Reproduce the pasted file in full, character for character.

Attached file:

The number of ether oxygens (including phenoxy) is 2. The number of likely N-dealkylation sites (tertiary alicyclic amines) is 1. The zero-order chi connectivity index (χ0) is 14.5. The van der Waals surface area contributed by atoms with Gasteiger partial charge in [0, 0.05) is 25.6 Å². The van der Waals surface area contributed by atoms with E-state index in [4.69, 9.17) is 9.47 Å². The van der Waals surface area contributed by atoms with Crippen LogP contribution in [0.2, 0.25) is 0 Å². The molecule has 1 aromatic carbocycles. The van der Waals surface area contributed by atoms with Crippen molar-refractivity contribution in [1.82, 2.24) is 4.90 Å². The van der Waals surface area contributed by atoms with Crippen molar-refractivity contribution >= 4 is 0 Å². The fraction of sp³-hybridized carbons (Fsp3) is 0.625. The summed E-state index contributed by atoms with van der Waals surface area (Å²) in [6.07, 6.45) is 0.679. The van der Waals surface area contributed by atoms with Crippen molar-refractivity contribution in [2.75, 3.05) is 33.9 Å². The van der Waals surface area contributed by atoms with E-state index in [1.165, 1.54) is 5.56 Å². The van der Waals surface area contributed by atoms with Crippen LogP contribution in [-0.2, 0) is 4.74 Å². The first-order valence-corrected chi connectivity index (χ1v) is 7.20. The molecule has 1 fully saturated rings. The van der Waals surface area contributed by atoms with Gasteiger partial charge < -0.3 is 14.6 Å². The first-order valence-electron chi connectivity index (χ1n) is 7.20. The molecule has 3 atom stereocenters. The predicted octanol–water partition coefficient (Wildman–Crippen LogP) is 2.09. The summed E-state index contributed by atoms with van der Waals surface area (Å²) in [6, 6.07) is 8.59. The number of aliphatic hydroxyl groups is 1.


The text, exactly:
The number of ether oxygens (including phenoxy) is 2. The number of likely N-dealkylation sites (tertiary alicyclic amines) is 1. The zero-order chi connectivity index (χ0) is 14.5. The van der Waals surface area contributed by atoms with Gasteiger partial charge in [0, 0.05) is 25.6 Å². The van der Waals surface area contributed by atoms with E-state index in [4.69, 9.17) is 9.47 Å². The van der Waals surface area contributed by atoms with Crippen LogP contribution in [0.2, 0.25) is 0 Å². The molecule has 1 aromatic carbocycles. The van der Waals surface area contributed by atoms with Crippen molar-refractivity contribution in [1.82, 2.24) is 4.90 Å². The van der Waals surface area contributed by atoms with Crippen molar-refractivity contribution >= 4 is 0 Å². The fraction of sp³-hybridized carbons (Fsp3) is 0.625. The summed E-state index contributed by atoms with van der Waals surface area (Å²) in [6.07, 6.45) is 0.679. The van der Waals surface area contributed by atoms with Crippen molar-refractivity contribution in [2.75, 3.05) is 33.9 Å². The van der Waals surface area contributed by atoms with E-state index in [1.165, 1.54) is 5.56 Å². The van der Waals surface area contributed by atoms with Crippen LogP contribution in [-0.2, 0) is 4.74 Å². The first-order valence-corrected chi connectivity index (χ1v) is 7.20. The molecule has 1 fully saturated rings. The van der Waals surface area contributed by atoms with Gasteiger partial charge < -0.3 is 14.6 Å². The first-order valence-electron chi connectivity index (χ1n) is 7.20. The molecule has 3 atom stereocenters. The predicted octanol–water partition coefficient (Wildman–Crippen LogP) is 2.09. The summed E-state index contributed by atoms with van der Waals surface area (Å²) in [6, 6.07) is 8.59. The number of aliphatic hydroxyl groups is 1.